You probably don't think twice about sending personal messages through your work e-mail. But sending e-mails about a seemingly innocuous hobby cost one financial advisor his job when his employer tapped into his work account and read his messages.
Cameron Pettigrew, who worked as a client relations manager at Fidelity Investments in Texas, was fired after supervisors found out he was sending messages about a fantasy football league that he ran.
"Firing a guy for being in a $20 fantasy league?" Pettigrew told the Fort Worth Star Telegram. "Let's be honest: that's a complete overreaction."
Welcome to the realities of the cyber workspace. Pettigrew, a young MBA graduate, is just one of the most recent victims to find out the hard way that employers have almost limitless rights to check personal messages sent over company computers, cell phones and PDAs.
In fact, more than a quarter of companies have fired employees for misusing e-mail and one-third have fired employees for misusing the Internet, according to a survey by the American Management Association. The same survey found that 43 percent of employers read workers' e-mail messages and 66 percent check Web site connections.
The growing number of disputes between employers and employees over cyberspace privacy has caught the attention of the Supreme Court, which decided this week to review a lawsuit between a California cop and supervisors who read his racy text messages.
"The law gives most employers a great deal of freedom to monitor communications sent using work equipment in order to make sure that work they are paying for is being done," says Jonathan Ezor, a professor of law and technology at Touro Law Center in Long Island, New York. "Workers can get in trouble for forgetting that."
In this particular case, Pettigrew was fired because Fidelity disapproved of what it considered to be gambling.
"Participation in any form of gambling through the use of Fidelity time or equipment or any other company resource is prohibited," Fidelity spokesman Vin Loporchio told The Fort Worth Star-Telegram. "In addition to being illegal in a lot of places, it can also be disruptive. We want our employees to be focused on our customers and clients."
Privacy conflicts between employers and their staff are nothing new. Before the advent ofBlackberries, cellphones and even computers, workers and their bosses sparred over drugs and porn found in lockers and desk drawers. But the near ubiquity of electronic communication devices, along with the growing popularity of "sexting" and other online activities that could tarnish an employer's reputation, have once again dragged the issue into the news.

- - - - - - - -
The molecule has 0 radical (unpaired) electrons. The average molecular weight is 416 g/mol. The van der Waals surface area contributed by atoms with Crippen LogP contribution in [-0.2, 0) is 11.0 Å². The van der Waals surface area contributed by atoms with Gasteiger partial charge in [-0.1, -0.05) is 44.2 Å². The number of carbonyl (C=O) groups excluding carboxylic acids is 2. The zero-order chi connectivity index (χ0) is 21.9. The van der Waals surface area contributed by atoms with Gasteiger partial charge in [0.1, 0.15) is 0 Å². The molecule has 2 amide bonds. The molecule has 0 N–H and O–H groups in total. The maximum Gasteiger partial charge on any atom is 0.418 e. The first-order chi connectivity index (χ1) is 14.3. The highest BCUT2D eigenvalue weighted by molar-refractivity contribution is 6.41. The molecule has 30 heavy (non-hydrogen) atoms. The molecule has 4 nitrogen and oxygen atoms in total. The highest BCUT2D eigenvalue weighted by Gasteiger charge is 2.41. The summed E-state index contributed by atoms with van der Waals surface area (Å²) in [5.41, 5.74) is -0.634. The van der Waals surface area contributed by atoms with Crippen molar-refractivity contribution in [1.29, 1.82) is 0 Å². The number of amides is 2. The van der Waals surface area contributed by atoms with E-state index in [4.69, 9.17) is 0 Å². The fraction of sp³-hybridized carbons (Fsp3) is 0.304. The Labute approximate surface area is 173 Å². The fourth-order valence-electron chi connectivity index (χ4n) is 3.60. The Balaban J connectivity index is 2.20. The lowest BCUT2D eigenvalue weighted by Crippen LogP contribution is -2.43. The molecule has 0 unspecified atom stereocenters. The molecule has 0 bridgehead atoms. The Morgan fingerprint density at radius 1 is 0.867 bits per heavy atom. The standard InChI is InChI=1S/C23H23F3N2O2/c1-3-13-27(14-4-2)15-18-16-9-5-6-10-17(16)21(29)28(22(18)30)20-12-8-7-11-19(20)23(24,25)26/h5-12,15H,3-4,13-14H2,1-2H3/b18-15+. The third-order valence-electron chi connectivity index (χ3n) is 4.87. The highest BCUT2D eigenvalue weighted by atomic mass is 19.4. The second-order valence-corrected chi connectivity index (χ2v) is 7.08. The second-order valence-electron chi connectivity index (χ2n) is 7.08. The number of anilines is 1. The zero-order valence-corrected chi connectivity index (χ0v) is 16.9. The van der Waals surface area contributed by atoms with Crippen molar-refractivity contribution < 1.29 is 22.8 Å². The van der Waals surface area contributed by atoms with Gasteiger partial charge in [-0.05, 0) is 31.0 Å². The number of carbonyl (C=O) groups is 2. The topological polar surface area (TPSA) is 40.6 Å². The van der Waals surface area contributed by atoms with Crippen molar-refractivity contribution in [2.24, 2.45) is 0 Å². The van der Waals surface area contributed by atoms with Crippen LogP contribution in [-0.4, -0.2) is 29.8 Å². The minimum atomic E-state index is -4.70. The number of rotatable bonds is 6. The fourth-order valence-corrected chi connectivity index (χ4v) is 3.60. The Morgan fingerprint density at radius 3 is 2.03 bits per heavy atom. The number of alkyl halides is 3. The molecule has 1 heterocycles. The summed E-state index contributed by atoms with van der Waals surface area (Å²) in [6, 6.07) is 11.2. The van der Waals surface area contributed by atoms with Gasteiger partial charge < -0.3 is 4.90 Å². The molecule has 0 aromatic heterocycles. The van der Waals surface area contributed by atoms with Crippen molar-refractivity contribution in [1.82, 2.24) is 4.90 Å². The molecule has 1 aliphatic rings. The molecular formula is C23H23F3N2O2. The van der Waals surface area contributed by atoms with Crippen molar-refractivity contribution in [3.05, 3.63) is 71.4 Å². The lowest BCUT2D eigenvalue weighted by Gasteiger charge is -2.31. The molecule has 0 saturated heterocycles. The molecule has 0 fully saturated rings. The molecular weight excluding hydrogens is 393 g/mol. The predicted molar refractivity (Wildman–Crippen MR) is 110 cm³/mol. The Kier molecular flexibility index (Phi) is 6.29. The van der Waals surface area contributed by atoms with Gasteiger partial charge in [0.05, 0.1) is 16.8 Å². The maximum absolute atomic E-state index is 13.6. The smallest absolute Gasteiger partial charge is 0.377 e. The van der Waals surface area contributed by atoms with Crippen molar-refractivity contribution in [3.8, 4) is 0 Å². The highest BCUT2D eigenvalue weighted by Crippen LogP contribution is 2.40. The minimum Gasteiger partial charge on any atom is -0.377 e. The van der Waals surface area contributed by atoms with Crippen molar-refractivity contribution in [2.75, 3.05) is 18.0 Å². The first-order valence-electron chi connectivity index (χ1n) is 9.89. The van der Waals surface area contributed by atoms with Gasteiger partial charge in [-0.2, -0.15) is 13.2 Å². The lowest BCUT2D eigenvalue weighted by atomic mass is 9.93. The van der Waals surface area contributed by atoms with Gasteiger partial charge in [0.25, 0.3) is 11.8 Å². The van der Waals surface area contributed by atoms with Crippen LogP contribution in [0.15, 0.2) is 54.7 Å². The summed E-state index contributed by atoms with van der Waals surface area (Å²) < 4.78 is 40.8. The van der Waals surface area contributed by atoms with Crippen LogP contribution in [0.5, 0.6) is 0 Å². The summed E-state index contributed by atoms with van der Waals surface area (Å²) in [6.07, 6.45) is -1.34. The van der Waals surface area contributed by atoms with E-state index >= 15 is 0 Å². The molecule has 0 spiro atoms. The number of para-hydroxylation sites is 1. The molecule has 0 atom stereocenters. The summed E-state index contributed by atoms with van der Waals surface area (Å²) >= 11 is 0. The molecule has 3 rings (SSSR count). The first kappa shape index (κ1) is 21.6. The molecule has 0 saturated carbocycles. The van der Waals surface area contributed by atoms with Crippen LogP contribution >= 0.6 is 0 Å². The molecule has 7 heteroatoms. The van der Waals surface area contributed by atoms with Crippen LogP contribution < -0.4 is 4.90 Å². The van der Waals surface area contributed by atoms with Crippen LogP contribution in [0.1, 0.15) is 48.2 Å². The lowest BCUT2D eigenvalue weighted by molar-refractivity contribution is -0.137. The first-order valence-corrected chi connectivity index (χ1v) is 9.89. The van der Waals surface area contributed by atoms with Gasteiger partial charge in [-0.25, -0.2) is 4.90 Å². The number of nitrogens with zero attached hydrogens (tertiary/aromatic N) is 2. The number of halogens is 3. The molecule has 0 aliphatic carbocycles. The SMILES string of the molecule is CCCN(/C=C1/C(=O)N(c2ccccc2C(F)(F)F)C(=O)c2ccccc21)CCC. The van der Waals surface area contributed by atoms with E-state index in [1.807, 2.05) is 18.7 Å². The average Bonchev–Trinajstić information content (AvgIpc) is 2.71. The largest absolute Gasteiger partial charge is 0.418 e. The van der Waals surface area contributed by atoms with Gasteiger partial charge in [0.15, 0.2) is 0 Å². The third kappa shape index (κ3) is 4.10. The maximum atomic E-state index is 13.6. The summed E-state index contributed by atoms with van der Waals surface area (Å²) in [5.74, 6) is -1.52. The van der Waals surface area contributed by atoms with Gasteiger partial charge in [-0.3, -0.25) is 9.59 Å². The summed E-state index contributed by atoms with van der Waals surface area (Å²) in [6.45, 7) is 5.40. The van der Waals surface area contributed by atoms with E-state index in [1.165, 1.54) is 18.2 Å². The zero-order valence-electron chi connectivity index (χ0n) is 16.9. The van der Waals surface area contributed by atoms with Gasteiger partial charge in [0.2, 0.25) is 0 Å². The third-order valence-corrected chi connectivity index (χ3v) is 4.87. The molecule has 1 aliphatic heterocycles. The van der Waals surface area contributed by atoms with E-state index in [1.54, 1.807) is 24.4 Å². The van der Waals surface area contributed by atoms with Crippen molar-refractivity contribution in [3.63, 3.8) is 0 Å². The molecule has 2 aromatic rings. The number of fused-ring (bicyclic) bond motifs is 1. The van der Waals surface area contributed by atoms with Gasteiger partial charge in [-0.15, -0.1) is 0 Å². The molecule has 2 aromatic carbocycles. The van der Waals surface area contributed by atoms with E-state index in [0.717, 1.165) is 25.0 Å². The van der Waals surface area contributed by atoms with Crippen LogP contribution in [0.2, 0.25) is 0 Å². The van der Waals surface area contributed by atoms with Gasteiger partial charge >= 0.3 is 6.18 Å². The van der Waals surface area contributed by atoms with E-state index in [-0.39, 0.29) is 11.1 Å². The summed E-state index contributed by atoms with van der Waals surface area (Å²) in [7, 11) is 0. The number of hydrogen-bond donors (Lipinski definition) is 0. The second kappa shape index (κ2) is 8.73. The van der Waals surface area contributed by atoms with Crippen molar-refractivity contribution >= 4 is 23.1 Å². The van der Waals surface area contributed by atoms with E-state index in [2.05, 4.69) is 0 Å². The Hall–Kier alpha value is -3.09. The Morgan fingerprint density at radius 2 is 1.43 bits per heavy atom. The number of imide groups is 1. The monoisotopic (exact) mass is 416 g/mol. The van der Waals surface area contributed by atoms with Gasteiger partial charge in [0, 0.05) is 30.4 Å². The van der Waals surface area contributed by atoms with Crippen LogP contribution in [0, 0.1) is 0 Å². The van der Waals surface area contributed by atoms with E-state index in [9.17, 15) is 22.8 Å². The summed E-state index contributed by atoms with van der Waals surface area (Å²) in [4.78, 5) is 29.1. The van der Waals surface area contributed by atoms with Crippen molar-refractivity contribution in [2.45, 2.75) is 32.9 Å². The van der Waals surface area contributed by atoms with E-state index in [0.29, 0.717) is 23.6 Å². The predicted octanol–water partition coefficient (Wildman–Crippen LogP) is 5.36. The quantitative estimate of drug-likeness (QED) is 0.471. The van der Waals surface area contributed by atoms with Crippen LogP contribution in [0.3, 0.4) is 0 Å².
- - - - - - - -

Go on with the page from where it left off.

Interestingly, employees fall on both sides of the fence. Joseph Lull, an engineer from Detroit, says employees should never expect privacy on their work equipment.
"I keep a pretty clean line between work and personal stuff," says Lull, adding that he likes to make sure that his sensitive work data is kept secure, and he wants to keep his personal life private. "There's personal information I don't want work to find out about," he says, such as health and finance data, and information about his family.
Yvonne Haghighatian, a business manager at a political consultancy in Austin, however, doesn't believe in such strict lines.
"It all comes out in the wash," she says, pointing out that she uses her work iPhone for personal calls, and a personal laptop for work. "Employers should trust your employees. If employers are looking over someone's shoulder continuously it makes the employees less productive."
Employers cite a wide range of reasons why they should be allowed to snoop. They want to know if a worker is wasting the company's time and money updating his Facebook status instead of updating spreadsheets. They fear that co-workers could sue if they feel that company equipment is being used for sexual harassment. And they definitely want to know if an employee is stealing client information or leaking confidential data.
Company lawyers often argue that employers have undisputable rights because they own the equipment, and because they usually have policies that make it clear that messages will be monitored. But worker advocates argue that it's inevitable that employees will have to use work equipment to take care of personal matters, and that their bosses shouldn't be allowed free rein to snoop.
"In the world we live in, I don't think it's realistic to say you can't send a personal e-mail or a quick text while you're at work," says Paula Brantner, executive director of Workplace Fairness, a Texas-based advocacy group that defends workers rights. She points out that technology has increased the burden on workers, who are now expected to check work e-mail and take work calls from home. While she understands that employers must sometimes monitor messages to make sure no rules are being broken, limits must be set. "The widespread viewing of messages – I can see why it's troubling to employees."
To shed some light on a murky area, the Supreme Court has finally decided to get involved. It said this week it plans to review a case decided in a federal appeals court last year involving a cop in California who sent mostly personal messages on his work pager -- including sexually explicit text messages to his wife. When his employer, the City of Ontario, Calif., obtained a transcript of messages from the wireless provider without his permission, officer Jeff Quon sued for breach of privacy and won. The city has now taken the case to the Supreme Court, which is expected to hear arguments in the spring and make a decision by the end of June.
Lawyers said the Supreme Court might decide to use the case to set guidelines on whether employees have a "reasonable expectation of privacy" for messages they send on their work computers, cell phones and e-mails.